SKIN DEEP: Jamaican Sisters Create Care for African Caribbean Type

by Dawn A. Davis

Realizing their dream of giving back to Jamaica in a meaningful way, sisters Felice Campbell and dermatologist Dr. Patricia Yap  are transforming lives through care products for the African Caribbean skin type.

Balancing the business side with the medical, the pair has created products for common skin problems many caused by the Caribbean environment they’ve experienced.

AriSulfur Facial & Body Treatment Bar, a leading skincare soap in Jamaica, was launched in June 2012, while the AriScalp Blend started in 2013.

So, how did a local dermatology practice grow into a successful manufacturer of internationally available skincare products? According to Campbell, besides wanting to help build Jamaica, it was time to come up with answers for neglected consumers.

“The motivation stems from a very underserved market,” she explained. “Our people do not have very effective over-the-counter solutions. So we are just responding to that demand for affordable solutions for them so that they can have healthy scalp, healthy skin, healthy nails.”


In her private 
practice, Dr. Yap
 provides products
 for patients suffering from acne, seborrheic dermatitis,
Keloid scarring,
 abnormal pigmentation and hair loss,
 with much success. Affected by severe acne as a teenager, she was determined to help others with similar problems. After graduation from the University of the West Indies (UWI) with honors in applied chemistry, she enrolled in the University of London’s prestigious dermatology school, graduating with distinction. Dr. Yap returned to Jamaica in 1993 and opened her practice.

Campbell is the business- minded half of the duo. After graduation from UWI, she went on to Grace Kennedy where she received “true business training.” She bought and ran Jamaica Prepack Group, a meat distribution and packaging company, for seven years before migrating to Los Angeles where she did a master’s degree in business. She then went on to mergers and acquisitions at fortune 500 companies Citigroup, First American Corporation and Sage. But, after many years in the American corporate world, Campbell wanted to return to Jamaica.

“I really wanted a reason to come back home and create jobs by getting a manufacturing business going and really contributing to the country again,” she explained.

“I knew that my sister had a successful practice and I knew that over the years, a lot of people from our diaspora, from New York, Atlanta, London and Florida, would fly to Jamaica to see her because they couldn’t find any dermatologist who could address their very common skin concerns.”

It was Campbell who gave birth to the commercial line of products, coming up with the idea of “putting Pat in a box”.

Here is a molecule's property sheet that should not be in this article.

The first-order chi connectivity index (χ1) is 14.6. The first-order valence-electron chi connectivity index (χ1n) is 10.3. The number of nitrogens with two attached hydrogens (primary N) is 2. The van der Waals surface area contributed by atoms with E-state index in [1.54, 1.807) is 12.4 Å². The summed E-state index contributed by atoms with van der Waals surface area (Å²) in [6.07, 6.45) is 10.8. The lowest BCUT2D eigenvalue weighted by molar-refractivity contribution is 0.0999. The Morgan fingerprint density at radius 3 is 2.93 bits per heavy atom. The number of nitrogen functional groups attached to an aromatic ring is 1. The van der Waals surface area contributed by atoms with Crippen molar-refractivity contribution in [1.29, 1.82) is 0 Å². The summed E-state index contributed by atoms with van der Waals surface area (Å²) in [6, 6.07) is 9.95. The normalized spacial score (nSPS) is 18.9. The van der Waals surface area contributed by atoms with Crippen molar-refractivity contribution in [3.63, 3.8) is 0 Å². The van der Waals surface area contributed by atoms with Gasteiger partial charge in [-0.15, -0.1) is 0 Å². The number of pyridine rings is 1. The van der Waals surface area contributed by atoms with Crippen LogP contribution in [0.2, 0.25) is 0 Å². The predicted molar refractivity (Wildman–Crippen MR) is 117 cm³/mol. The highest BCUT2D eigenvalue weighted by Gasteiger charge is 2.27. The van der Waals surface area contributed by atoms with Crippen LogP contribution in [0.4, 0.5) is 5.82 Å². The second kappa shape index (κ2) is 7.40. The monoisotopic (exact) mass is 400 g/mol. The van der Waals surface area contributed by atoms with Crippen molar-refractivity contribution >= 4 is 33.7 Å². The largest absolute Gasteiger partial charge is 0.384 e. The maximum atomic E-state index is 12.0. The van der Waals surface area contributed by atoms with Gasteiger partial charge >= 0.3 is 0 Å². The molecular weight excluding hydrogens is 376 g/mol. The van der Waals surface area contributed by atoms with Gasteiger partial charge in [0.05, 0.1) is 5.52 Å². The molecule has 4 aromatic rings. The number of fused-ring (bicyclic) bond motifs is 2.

“This became the motivation for creating the over-the-counter products. I really wanted to come back home and create a line of products in Jamaica by Jamaicans for Jamaica,” Campbell added.


The Proactiv line of skincare products made famous by developers Rodan and Fields, who leveraged their reputation to create the successful product, inspired Campbell’s business model.

“I think Proactiv is good, and it works for certain skin types,” Campbell said. “But, certainly for our diaspora we have not seen the results that we would like to see. Because of the direct sunlight and our particular environment, the issue is not bacteria, it is fungus. And a lot of the ingredients in these products do not address fungus.”

The ARI products are developed through AriLabs, the scientific arm of Apex Research Institute (ARI). They also operate Apex Healthcare Associates, the largest medical center in Jamaica, as chief executive and chief financial officer.

AriSulfur Facial & Body Treatment Bar and AriScalp Blend are known for their natural ingredients including volcanic sulfur, Jamaican black castor oil, Jamaican lemon grass oil, eucalyptus oil, moringa oil, and willow bark, which are effective in treating acne, liver spots, itchy dry scalp and razor bumps.

“Some of the ingredients we have to import, like sulfur, which is a natural-occurring element,” explained Campbell. “Sulfur is said to be God’s medicine. In fact, in early times the treatment of choice in Roman days was to soak in a sulfur bath for many skin conditions. What we’ve done is to bring the sulfur to you in the form of a treatment bar so that you can create a bath for yourself.”

Now with United States Food and Drug Administration approval, the skincare products are available in Caribbean beauty and grocery stores in Florida and New York through distributor CariMed.

The sisters are considering a distribution network similar to Mary Kay and will test a course in Jamaica in October for hair dressers and cosmetologists in association with the National Association of Hair Dressers and Cosmetologists.

“We are very committed to Jamaica,” said Campbell expressed. “We are from that Jamaican Chinese tradition that want to give back because we owe Jamaica so much in terms of what the island has given us, and we are doing our part.”

Dawn A. Davis is a freelance writer for Caribbean Today.

Article appears in the Vol. 25 No. 10 September 2014 issue of the Caribbean Today newsletter